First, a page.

PCC Kim McGuinness says she’s disappointed that “years of austerity have forced us into a corner on this” as the green light is given to raising the police precept by an average of £6.67 a year for a Band A property. This is to prevent cuts to vital services that fight crime and allow for essential investment.

The increase would be approximately 56p for those living in a Band A property and that accounts for more than half of the households in the Northumbria Police Force area. This is 83p per month for a Band D property.

Since 2010 budget cuts have meant Northumbria Police has taken the biggest financial hit of all the forces in England and Wales. This has meant the Force has lost more than 1,100 officers and £140m in funds.

A public consultation has revealed the majority of people of Northumberland and Tyne and Wear are prepared to pay a slight increase to keep up work to fight and prevent crime throughout the region.

The PCC and Chief Constable have outlined the essential investment that can now be made that wouldn’t be possible if reliant on funding from Central Government alone.

  • Additional call handlers to improve performance for 999 and 101 services.
  • Extra resources to tackle cyber-crime and serious and organised crime.
  • More civilian investigators to support investigations and free up officers.
  • Workforce investment –supporting our officers to keep them on the beat and tackling crime

At the start of the year, the Police and Crime Commissioner ran a public consultation to see how local residents would feel about paying a small tax rise to ensure Northumbria Police continue to deliver on the priorities that keep local communities safe.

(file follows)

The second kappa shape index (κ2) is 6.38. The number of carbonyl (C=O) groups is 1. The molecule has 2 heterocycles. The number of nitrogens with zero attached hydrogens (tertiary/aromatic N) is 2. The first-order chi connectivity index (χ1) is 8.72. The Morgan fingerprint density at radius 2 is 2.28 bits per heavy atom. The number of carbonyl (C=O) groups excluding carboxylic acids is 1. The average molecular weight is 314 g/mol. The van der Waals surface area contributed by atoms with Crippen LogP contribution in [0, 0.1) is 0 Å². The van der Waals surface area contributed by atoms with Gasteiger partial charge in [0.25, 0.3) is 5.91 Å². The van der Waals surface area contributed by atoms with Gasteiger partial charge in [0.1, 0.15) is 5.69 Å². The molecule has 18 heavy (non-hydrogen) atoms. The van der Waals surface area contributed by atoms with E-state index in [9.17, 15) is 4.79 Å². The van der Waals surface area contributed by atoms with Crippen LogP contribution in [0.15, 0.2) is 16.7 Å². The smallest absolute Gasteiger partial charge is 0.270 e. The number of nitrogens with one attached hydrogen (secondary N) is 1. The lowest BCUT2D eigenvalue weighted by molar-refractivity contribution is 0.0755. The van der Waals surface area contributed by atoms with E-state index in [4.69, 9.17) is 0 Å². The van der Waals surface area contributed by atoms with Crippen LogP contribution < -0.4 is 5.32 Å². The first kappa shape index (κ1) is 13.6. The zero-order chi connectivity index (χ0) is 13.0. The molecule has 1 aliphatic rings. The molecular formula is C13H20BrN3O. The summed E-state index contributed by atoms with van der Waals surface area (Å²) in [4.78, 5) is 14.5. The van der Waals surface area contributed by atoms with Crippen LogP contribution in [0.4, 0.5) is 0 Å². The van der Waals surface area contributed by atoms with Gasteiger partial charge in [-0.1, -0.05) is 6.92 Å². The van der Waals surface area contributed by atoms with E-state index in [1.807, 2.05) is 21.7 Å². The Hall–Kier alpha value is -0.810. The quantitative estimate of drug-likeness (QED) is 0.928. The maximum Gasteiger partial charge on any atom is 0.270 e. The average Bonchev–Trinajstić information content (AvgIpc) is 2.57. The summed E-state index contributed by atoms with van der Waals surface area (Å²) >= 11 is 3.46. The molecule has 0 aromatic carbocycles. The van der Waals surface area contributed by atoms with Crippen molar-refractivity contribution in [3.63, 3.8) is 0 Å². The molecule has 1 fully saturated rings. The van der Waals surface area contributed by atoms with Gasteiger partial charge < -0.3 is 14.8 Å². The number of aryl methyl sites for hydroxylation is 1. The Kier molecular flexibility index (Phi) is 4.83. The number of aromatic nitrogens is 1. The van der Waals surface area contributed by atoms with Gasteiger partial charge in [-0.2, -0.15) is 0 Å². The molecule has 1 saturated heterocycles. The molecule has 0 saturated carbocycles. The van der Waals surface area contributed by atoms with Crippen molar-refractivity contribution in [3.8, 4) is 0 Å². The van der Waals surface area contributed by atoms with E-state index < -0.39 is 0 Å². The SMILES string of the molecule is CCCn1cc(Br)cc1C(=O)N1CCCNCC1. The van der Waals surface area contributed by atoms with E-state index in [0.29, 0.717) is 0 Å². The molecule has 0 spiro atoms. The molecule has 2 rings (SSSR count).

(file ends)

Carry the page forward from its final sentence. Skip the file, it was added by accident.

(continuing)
Overall, 61% of those surveyed supported an increase to their council tax contribution, which is to help the police cover the shortfall in government funding and to invest in services. 39% said that they were not prepared to support any increase.

Local precept income is therefore essential to maintain spending power and make sure the Force has the resources it needs to keep neighbourhoods safe, she explained during Tuesday’s Police and Crime Panel the Commissioner.

Northumbria Police and Crime Commissioner, Kim McGuinness, said: “There’s no hiding from the fact that central government funding just isn’t enough. It hasn’t been for a long time. The funding is grossly unfair and regionally biased. It’s yet another example with how out of touch Westminster is with the needs of communities at the other end of the country.

“Without this money we couldn’t ramp up the things that really matter to local people like getting more officers out in the communities.

“Certain areas of our police service would be at risk without this money,” she continued.

“The people of the North East want more police not less but there is a lot of bitterness. People shouldn’t have to dig into their own pockets to keep their families safe, but they get how important this is – if only those at the top did too.

“I know this is the right decision but it’s a decision I make reluctantly especially at time when so many are facing their own financial struggles, particularly in our region where we are left to struggle on.”

“We have to do whatever it takes to support local policing though and make the investment needed to fight crime and prevent crime in our area.”

The precept was signed off by the Police and Crime Panel at a meeting which took place on Monday 7th February.